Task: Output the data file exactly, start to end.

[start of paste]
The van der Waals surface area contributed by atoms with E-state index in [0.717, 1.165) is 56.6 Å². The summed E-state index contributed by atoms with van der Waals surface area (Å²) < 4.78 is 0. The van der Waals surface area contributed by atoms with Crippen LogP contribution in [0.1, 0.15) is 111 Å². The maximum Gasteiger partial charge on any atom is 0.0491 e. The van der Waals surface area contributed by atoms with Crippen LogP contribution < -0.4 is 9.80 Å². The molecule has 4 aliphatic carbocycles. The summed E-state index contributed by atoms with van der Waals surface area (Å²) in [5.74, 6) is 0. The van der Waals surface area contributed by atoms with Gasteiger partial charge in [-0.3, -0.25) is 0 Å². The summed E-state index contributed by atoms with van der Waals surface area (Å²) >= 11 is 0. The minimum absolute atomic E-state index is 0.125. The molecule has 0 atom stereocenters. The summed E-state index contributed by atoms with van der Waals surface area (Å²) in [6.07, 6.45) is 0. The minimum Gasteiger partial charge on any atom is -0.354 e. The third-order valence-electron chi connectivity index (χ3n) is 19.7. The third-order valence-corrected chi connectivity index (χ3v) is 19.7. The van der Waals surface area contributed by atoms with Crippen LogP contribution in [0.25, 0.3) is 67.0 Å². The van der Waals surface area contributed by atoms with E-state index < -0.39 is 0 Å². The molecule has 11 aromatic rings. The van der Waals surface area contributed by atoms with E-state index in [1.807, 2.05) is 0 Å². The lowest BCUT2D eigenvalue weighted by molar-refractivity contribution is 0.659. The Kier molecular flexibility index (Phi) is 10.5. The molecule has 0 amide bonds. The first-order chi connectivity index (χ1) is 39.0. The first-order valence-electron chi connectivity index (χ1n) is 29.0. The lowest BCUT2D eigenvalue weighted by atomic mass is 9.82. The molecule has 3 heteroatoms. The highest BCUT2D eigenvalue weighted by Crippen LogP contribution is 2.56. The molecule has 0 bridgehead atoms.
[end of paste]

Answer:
The van der Waals surface area contributed by atoms with E-state index in [0.717, 1.165) is 56.6 Å². The summed E-state index contributed by atoms with van der Waals surface area (Å²) < 4.78 is 0. The van der Waals surface area contributed by atoms with Crippen LogP contribution in [0.1, 0.15) is 111 Å². The maximum Gasteiger partial charge on any atom is 0.0491 e. The van der Waals surface area contributed by atoms with Crippen LogP contribution < -0.4 is 9.80 Å². The molecule has 4 aliphatic carbocycles. The summed E-state index contributed by atoms with van der Waals surface area (Å²) in [5.74, 6) is 0. The van der Waals surface area contributed by atoms with Gasteiger partial charge in [-0.3, -0.25) is 0 Å². The summed E-state index contributed by atoms with van der Waals surface area (Å²) >= 11 is 0. The minimum absolute atomic E-state index is 0.125. The molecule has 0 atom stereocenters. The summed E-state index contributed by atoms with van der Waals surface area (Å²) in [6.07, 6.45) is 0. The minimum Gasteiger partial charge on any atom is -0.354 e. The third-order valence-electron chi connectivity index (χ3n) is 19.7. The third-order valence-corrected chi connectivity index (χ3v) is 19.7. The van der Waals surface area contributed by atoms with Crippen LogP contribution in [0.25, 0.3) is 67.0 Å². The van der Waals surface area contributed by atoms with E-state index < -0.39 is 0 Å². The molecule has 11 aromatic rings. The van der Waals surface area contributed by atoms with E-state index in [1.807, 2.05) is 0 Å². The lowest BCUT2D eigenvalue weighted by molar-refractivity contribution is 0.659. The Kier molecular flexibility index (Phi) is 10.5. The molecule has 0 amide bonds. The first-order chi connectivity index (χ1) is 39.0. The first-order valence-electron chi connectivity index (χ1n) is 29.0. The lowest BCUT2D eigenvalue weighted by atomic mass is 9.82. The molecule has 3 heteroatoms. The highest BCUT2D eigenvalue weighted by Crippen LogP contribution is 2.56. The molecule has 0 bridgehead atoms.